Tuesday, May 28, 2013

Sobering Age

In a few days I will be an official recipient of Medicare, Parts A and B.  My supplemental insurance, including prescription drug coverage is in place.

The whole process was easier for me than it was for Mike five years ago.  My old health insurance had a supplemental plan and it was easy to make the switch.  Mike basically had to start from scratch.

Right now I am relatively healthy.  Mike is feeling much better than he has for quite a while.  Given what far too many of our friends and family members have gone through in the past few years, we have to be very grateful for our own health and well being.

It is sobering when people our age and younger undergo serious health crises.   It's not that my life was never touched by death.  My grand parents died when I was in high school.  They were old--in their seventies.  About all my parents' generation relations have gone, but they were really old--in their 80's and 90's.  And people my age have died over the years.  By my tenth high school reunion, ten of my class mates had already died.  But that was the 60's--drugs, risky behavior, and freak accidents happened.

People my age dying of "old age" diseases?  It just is scary.

As some of you know, we went to visit Mike's brother over the past weekend.  He had surgery last week.  He went through that fairly well but then there were complications.  He did not know we visited, but the word is that there has been slight improvement since.  He is going in the right direction, but we still don't know exactly what they found during the surgery.  In some cases, it comes down to a matter of will.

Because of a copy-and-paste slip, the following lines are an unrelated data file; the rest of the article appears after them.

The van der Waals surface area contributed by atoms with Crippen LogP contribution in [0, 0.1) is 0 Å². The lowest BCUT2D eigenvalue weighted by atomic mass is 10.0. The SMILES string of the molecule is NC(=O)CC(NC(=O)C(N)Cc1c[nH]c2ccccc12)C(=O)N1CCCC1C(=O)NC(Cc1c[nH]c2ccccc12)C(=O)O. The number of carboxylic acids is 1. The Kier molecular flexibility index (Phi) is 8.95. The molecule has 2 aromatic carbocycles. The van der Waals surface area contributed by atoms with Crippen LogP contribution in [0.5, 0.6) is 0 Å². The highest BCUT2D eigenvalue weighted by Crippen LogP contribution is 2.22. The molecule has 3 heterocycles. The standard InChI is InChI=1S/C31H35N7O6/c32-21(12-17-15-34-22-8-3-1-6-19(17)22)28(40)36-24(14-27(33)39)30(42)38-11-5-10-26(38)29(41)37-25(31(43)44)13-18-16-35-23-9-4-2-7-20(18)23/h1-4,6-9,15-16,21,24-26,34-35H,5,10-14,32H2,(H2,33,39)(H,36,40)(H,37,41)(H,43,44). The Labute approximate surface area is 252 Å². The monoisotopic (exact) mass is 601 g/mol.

So, in our own ways, we pray.

23 comments:

  1. I will be joining the medicare club in less than a year and wonder what the process will be like. From my experience with my mother and mother in law, it does not appear that they made it very easy.

    I went through a bit of mortality planning when I retired. It is a rather bizarre process, you and your spouse running a race against your assets. Which will run out first? I found my internal accountant cheering over my early demise...HEY wait a second! Any how for the purpose of rough estimates I have always used 80 as a check out date. No firm plans mind you, just an estimate. In my youth it seemed a nice way to look at the great expanse of life that awaited me. At 20 you have 20/80 * 100 ...25% of your life consumed...hey hey I still have 75%. But when you reach 60 and you reverse those percentages it starts to get a bit hairy. 64/80 * 100 = 80% damn only 20% left. Good God, how did I lose 5% in only four years? I am not ready for only 20%. Well no problem, it is just actuarial statistics. Move that end date up to 99 and by hoochie you get a nice comfy 35% remaining.

    Gallows humor only gets you so far, you are right it is very frightening.

    I hope your brother in law fully recovers.

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    1. My math is limited to believing that 100% of the rest of my life is still ahead of me. I must be an optimist.

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    2. An excellent way of looking at it and much simpler math!

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  2. I was fortunate in that with SSDI, I was able to get Medicare much earlier. Of course, I still need a separate health insurance to cover the gaps. It is scary when I think about getting old -- OLD OLD. I see the process so clearly when I visit my mother in the nursing home. Good thoughts for your brother-in-law.
    Peace,
    Muff

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    1. Thanks. I watched my other's decline through dementia as well. It is a scary proposition.

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  3. I hate that we are getting older but like you I am just happy that we are as healthy as we are -- which is certainly healthier than many of my friends. My goal is to out live my Grandmother who I certainly take after. She lived to be 95. I am hoping to get to at least 96 and to be as alive and active as she was until then. Keeping good thoughts for your BIL.